An article a couple of weeks ago in Western Investor, a Vancouver publication that highlights commercial real estate, franchises and business opportunities, caught my eye. “Social media time suck.”
The author is making the point that real estate professionals have been quick to jump on board the social media bandwagon, but slow to figure out how best to use it.
Remember that social media is meant to be social. It’s not meant as a one-way push of information, links or sales pitches. Sure, every so often you’re going to want to Tweet out your latest listing or advertise an open house – but to be most effective, it can’t just be about sales.
Think of using social media in the same way you might approach a cocktail party. You may bring some business cards when you go to a cocktail party, and if asked, I’m sure you’re willing to give one out – but you wouldn’t barge into that party, immediately start handing out business cards and talking up your newest listing, right? Take the time to engage in conversations with your followers and build relationships.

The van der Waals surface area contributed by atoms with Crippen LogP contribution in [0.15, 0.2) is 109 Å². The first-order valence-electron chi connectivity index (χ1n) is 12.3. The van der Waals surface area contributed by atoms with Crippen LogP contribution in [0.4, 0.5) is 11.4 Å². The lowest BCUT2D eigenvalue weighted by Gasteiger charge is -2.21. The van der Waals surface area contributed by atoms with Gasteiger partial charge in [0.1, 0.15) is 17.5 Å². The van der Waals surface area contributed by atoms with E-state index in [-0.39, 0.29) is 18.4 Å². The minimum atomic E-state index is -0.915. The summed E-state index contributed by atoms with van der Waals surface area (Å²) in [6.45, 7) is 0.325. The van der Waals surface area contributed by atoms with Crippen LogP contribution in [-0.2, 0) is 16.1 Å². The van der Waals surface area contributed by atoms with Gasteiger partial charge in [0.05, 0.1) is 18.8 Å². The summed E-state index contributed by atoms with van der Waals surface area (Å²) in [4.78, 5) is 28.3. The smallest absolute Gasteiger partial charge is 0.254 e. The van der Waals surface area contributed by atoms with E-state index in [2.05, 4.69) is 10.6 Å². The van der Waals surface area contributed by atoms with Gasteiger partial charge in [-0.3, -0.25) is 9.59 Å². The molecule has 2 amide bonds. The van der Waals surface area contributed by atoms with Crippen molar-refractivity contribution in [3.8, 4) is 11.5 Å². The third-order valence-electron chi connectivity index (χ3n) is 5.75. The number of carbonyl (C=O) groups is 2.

The article in the Western Investor has a few additional suggestions for real estate professionals who want to use social media:
Join the conversation, but don’t dominate it. Add value, not noise.
How do you use social media? How do you add value and limit noise?
Does anyone else find it curious that so many real estate industry professionals feel compelled to put an initial “offer to purchase” in writing but then verbally negotiate it to an outcome? Is there not some irony in this? The industry professional provides competent service, fulfills their fiduciary obligations, practices in strict accordance with the Act, places the interests of their client above everything except the law, and honours the obligations in the Statute of Frauds but only for the initial offer? Sure, it’s a common practice, but that doesn’t mean it’s okay.